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The performance of six cultivars of white yam derived from three sources and evaluated across three zones in southern Nigeria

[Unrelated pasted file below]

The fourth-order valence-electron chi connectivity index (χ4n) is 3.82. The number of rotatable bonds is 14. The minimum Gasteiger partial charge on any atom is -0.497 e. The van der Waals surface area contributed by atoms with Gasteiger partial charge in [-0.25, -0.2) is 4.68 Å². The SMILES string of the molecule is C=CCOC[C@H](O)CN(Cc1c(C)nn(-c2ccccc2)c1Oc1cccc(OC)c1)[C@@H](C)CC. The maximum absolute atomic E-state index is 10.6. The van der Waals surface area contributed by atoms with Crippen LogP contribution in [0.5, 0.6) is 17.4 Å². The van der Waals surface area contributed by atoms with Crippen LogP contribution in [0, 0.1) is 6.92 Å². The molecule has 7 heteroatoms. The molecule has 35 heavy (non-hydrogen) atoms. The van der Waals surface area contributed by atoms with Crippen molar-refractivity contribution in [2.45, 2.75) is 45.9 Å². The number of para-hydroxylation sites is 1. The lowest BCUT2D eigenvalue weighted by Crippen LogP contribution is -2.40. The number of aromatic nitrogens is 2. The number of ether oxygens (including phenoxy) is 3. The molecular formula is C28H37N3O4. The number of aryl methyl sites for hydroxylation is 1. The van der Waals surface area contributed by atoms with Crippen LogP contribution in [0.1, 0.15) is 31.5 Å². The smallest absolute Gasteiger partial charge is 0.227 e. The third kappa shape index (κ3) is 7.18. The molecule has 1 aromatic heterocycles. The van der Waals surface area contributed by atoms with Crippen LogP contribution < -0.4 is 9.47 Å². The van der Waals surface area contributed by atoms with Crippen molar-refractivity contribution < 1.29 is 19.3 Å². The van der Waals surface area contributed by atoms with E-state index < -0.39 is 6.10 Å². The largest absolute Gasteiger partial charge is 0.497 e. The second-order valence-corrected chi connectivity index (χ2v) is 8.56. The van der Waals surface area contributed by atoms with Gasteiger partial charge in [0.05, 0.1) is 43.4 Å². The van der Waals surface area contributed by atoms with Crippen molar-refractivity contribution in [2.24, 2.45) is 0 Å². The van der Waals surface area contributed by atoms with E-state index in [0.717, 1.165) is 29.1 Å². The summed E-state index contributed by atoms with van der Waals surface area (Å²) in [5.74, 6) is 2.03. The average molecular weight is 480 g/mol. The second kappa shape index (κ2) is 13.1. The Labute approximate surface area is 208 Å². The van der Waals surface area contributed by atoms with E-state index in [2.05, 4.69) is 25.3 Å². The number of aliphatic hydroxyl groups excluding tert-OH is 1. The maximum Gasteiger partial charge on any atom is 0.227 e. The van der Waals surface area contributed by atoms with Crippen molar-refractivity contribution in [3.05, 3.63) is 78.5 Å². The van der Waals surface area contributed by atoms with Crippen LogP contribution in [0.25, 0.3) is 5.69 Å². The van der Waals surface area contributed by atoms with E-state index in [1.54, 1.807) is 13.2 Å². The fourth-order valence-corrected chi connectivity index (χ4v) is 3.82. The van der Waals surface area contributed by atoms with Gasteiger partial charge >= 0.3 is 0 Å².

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Growers of yam demarcate certain areas as being suitable for yam culture and the factors responsible are suspected to relate to both prevailing soil and aerial environments. No empirical evidence to substantiate this suggestions has been documented. Two popular cultivars were selected from each of the three major yam-growing zones in Nigeria: one in sub humid savanna (Zakibiam), one in hydromorphic and gravelly soil (Abakaliki) and one in riverine alluvial deposits along the river Niger (Atan1). The yield of the six cultivars was evaluated across all three test sites using a split -split plot design with location (source), fertilizer and cultivars as the treatment factors. The study showed that location, fertilizer, cultivar and location x cultivar interaction effects were highly Significant. The mean yields indicated that Zakibiam was the best location for the production of virtually all the cultivars while Atani was the worst except for the cultivar Agatu (source: Zakibiam). Agatu is likely to be more tolerant to higher soil acidity and poorer aeration prevalent in Atani soils than other cultivars.